What game is the state government playing?
They know they have absolute power over councils and in previous times have exercised it.
The example is the water.
Councils controlled this aspect of services to ratepayers and were totally set up to administer it, but the government being in control took over it at great costs despite tremendous outcry by councils.
Water was tied up with the distribution of council rates at 75 per cent cheaper than the state government could provide.
The Examiner were all across it and graciously provided coverage to outline the council's case, affording myself as a councillor to feature in a prominent position with a photo with another councillor, labelled as the "water rebels".
The state government has tried several times to force amalgamation without success.
Giving councils the choice will never work.
Both councillors and ratepayers do not want to give up their municipalities.
I truly believe Tasmania is overgoverned with an upper and lower house and 29 councils for just over 500,000 people.
It is a complex situation which needs strong leadership.
Peter Doddy, Trevallyn
JEREMY Rockliff (The Advocate, November 16) states he "won't stand idly by and let the federal government kill off jobs on the West Coast" and "our government backs our salmon industry 100 percent".
We all support jobs for West Coasters.
The current situation with Macquarie Harbour is a result of Mr Rockliff's arrogant backing of this industry since 2014 when he became Minister for Primary Industry and Water.
This includes the dismissal of many warnings on the plight of the harbour, from scientists, locals, industry pioneers such as Paul Norris (The Advocate, November 16), and the industry itself.
Jeremy's jobs stance fails to recognise that a restored, healthy Macquarie Harbour will continue to provide many more jobs in tourism than provided by salmon farming.
So rather than threatening federal Environment Minister Tanya Plibersek with being responsible for possible job losses brought about by his misplaced"backing of this industry, Jeremy must deliver on another promise - to "lead a Government with integrity, that is courageous, accountable and delivers on its commitments".
Tasmanians want fulfilling, sustainable jobs for West Coasters Jeremy, not profits for salmon companies.
Cass Wright, Port Sorell
DURING the past decade, our city has grown from a leafy, suburban town into a thriving mini metropolis.
Growth has been managed and guided with spectacular results thanks to Launceston City Council past and present.
But if we use only statistics to do our planning, do we run the risk of losing the magic of historical Launceston?
I am overwhelmed by the passion shown by Red Panda Property Group in re-purposing the current Northern Tasmania's historical heritage-listed now defunct Wellington Street TasTafe campus redevelopment finally getting the go-ahead from council.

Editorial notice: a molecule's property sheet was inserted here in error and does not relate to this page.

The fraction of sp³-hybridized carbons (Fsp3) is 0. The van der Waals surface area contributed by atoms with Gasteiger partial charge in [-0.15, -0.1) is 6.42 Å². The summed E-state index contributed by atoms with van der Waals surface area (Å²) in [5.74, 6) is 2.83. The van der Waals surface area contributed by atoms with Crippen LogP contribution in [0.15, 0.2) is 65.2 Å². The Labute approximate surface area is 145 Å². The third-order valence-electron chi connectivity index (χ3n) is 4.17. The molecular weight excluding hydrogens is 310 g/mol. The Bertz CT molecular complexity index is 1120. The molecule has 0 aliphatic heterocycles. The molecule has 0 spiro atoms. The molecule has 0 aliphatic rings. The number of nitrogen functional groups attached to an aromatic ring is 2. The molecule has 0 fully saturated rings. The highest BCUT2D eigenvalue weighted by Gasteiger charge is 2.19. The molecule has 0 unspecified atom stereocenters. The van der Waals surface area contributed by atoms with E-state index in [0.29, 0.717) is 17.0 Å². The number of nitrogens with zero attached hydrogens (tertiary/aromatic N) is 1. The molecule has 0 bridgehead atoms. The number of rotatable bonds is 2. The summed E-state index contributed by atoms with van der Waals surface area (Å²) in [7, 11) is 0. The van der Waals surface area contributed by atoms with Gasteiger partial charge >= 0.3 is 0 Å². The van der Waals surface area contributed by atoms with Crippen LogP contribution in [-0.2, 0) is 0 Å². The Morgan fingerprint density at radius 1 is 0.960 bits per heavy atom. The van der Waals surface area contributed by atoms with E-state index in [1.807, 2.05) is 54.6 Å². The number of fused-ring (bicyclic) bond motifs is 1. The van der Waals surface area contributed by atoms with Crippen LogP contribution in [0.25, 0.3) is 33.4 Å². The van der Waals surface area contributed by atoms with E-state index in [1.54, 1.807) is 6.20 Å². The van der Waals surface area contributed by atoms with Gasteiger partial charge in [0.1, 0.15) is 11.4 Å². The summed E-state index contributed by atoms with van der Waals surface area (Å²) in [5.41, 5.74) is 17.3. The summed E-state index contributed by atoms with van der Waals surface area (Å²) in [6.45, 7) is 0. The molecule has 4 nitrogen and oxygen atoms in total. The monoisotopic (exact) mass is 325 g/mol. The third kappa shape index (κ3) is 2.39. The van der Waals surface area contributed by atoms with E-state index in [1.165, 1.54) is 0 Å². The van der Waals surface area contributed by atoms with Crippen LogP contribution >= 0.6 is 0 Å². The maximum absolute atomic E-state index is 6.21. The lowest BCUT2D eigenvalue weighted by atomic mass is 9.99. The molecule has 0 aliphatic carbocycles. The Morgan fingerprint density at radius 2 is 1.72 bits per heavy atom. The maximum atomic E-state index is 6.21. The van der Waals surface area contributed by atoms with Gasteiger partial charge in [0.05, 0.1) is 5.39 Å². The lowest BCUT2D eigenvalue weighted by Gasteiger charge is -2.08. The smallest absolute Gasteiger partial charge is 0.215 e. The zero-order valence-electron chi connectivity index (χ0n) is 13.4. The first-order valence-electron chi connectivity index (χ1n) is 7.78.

This development will give our city an international mixed-use life-style precinct well situated to help revive a truly unique position given the Queen Victoria Art Gallery's $70 million overhaul pending.
With the two other proposed luxury hotels bogged down in appeals, let's hope it's smooth sailing for this extremely well thought out re-purposed world-class precinct that will no doubt reinvigorate and redefine the greater Launceston CBD well into the future.
Shine on Launceston, shine on!
Bruce Webb, Launceston
IN TRUE Melbourne Club style, a member or members of the Portsea Golf Club have blackballed the former Victorian Premier Dan Andrews from joining the club due to his apparent political colour or affiliation.
The old establishment will only play when there is a temporary political or financial alliance of self-interest, not one of social networking outside the comfortable network of exclusion.
Kenneth Gregson, Swansea
The state government has announced its goal of ending homelessness by 2043.
Perhaps in the meantime the Hobart stadium could be used for crisis accommodation in between the proposed seven AFL games at the venue.
At least families would be secure and have a roof over their heads.
Peter Mudford, Burnie
Tasmania's new political donations laws will be the second weakest in Australia. The threshold for the public declarations of donations will be $5000. Only South Australia has a higher threshold - $5575.
Tasmania should have the $1000 threshold that Victoria, NSW, ACT and Queensland have. And donations should be declared within 24 hours during an election campaign or at other times within 30 days.
The new laws don't limit House of Assembly candidates' spending. But there's a $18,500 indexed limit for Legislative Council candidates.
If the Labor party hadn't abandoned its support for stronger legislation, we'd have much better laws. It remains to be seen if Labor wins office and fulfils its promise of strengthening the laws.
That is a big if.
Neil Spark, President, Tasmanian Constitution Society
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